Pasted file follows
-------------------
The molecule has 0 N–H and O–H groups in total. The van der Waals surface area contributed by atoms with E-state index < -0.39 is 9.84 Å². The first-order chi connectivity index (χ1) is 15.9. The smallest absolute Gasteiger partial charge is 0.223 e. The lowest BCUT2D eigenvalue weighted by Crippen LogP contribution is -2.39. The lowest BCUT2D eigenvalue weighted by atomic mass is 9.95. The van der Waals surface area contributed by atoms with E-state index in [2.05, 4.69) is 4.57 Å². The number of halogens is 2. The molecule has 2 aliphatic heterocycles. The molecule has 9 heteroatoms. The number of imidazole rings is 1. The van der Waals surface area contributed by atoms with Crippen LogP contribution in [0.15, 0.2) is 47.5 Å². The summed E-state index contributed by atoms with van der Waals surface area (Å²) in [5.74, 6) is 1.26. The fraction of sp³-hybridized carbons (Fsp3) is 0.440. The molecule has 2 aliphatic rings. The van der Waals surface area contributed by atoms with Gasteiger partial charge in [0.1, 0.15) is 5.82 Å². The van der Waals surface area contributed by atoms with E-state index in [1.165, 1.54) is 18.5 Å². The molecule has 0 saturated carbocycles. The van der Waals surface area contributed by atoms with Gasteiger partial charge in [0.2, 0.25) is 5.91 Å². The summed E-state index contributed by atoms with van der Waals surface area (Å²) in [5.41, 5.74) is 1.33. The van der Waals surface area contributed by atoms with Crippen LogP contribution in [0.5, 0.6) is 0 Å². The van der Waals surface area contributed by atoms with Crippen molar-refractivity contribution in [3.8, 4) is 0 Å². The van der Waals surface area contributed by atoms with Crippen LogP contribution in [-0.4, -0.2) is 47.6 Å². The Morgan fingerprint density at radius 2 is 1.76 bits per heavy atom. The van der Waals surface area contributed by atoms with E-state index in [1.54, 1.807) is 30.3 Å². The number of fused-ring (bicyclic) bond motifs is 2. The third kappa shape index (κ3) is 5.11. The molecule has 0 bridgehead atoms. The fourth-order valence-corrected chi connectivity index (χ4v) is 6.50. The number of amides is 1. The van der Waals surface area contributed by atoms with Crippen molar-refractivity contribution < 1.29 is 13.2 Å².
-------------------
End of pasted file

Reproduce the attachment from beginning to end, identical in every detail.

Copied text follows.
The molecule has 0 N–H and O–H groups in total. The van der Waals surface area contributed by atoms with E-state index < -0.39 is 9.84 Å². The first-order chi connectivity index (χ1) is 15.9. The smallest absolute Gasteiger partial charge is 0.223 e. The lowest BCUT2D eigenvalue weighted by Crippen LogP contribution is -2.39. The lowest BCUT2D eigenvalue weighted by atomic mass is 9.95. The van der Waals surface area contributed by atoms with E-state index in [2.05, 4.69) is 4.57 Å². The number of halogens is 2. The molecule has 2 aliphatic heterocycles. The molecule has 9 heteroatoms. The number of imidazole rings is 1. The van der Waals surface area contributed by atoms with Crippen LogP contribution in [0.15, 0.2) is 47.5 Å². The summed E-state index contributed by atoms with van der Waals surface area (Å²) in [5.74, 6) is 1.26. The fraction of sp³-hybridized carbons (Fsp3) is 0.440. The molecule has 2 aliphatic rings. The van der Waals surface area contributed by atoms with Gasteiger partial charge in [0.1, 0.15) is 5.82 Å². The van der Waals surface area contributed by atoms with E-state index in [1.165, 1.54) is 18.5 Å². The molecule has 0 saturated carbocycles. The van der Waals surface area contributed by atoms with Gasteiger partial charge in [0.2, 0.25) is 5.91 Å². The summed E-state index contributed by atoms with van der Waals surface area (Å²) in [5.41, 5.74) is 1.33. The van der Waals surface area contributed by atoms with Crippen LogP contribution in [0.5, 0.6) is 0 Å². The van der Waals surface area contributed by atoms with Crippen molar-refractivity contribution in [3.8, 4) is 0 Å². The van der Waals surface area contributed by atoms with Crippen LogP contribution in [-0.4, -0.2) is 47.6 Å². The Morgan fingerprint density at radius 2 is 1.76 bits per heavy atom. The van der Waals surface area contributed by atoms with E-state index in [1.54, 1.807) is 30.3 Å². The number of fused-ring (bicyclic) bond motifs is 2. The third kappa shape index (κ3) is 5.11. The molecule has 0 bridgehead atoms. The fourth-order valence-corrected chi connectivity index (χ4v) is 6.50. The number of amides is 1. The van der Waals surface area contributed by atoms with Crippen molar-refractivity contribution < 1.29 is 13.2 Å².